...Merrill has vacillated between wanting a big presence in fixed income and commodities to pulling back, and then flooding back into the space. It piled into derivatives in the last couple of years, seeing an opportunity to stake a big claim. It piled into subprime mortgages last year at the peak of the housing market, buying lender First Franklin (nasdaq: FFHS - news - people ) in December from National City (nyse: NCC - news - people ) for $1.3 billion.Analysts say the company's in overall good shape, despite the third-quarter loss. (And O'Neal's not doing too poorly, either; although a Merrill spokeswoman said he wouldn't receive a severance package, his retirement benefits and stock awards total around $160 million.) The company may report more losses in the fourth quarter, but if the board redfines it corporate strategy, sticks to it, and chooses a successor wisely -- someone who knows better how to value its balance sheet and manage its risks, who doesn't treat the company like his own personal piggy bank -- Merrill can recover.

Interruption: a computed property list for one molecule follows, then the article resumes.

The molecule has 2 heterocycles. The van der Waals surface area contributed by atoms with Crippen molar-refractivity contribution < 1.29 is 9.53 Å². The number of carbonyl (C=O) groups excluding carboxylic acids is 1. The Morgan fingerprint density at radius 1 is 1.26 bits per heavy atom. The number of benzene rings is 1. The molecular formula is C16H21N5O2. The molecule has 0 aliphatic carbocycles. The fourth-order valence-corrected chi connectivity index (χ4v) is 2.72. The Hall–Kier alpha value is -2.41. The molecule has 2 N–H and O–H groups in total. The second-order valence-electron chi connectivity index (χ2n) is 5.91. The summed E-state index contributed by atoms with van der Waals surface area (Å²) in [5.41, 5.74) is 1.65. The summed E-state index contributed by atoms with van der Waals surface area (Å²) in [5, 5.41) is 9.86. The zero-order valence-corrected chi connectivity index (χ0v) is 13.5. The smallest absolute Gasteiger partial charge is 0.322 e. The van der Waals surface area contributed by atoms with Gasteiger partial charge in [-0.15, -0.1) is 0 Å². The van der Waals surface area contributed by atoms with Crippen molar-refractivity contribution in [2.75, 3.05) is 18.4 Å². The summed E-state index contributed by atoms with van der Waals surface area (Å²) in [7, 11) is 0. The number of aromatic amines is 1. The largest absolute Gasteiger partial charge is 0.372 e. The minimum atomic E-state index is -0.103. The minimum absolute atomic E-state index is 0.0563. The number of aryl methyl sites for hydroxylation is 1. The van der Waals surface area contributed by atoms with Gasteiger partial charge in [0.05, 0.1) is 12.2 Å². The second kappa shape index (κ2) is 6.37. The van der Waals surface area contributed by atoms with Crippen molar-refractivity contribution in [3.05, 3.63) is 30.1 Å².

O'Neal has more recently expressed regret for those moves, saying, as he did in 2002, that the firm had moved too far, too fast.
"They are the next trade guys," quipped analyst Richard Bove of Punk Ziegel, of Merrill's hummingbird approach to the business. "They can't hold onto a strategy. They need to stumble on something they can embrace."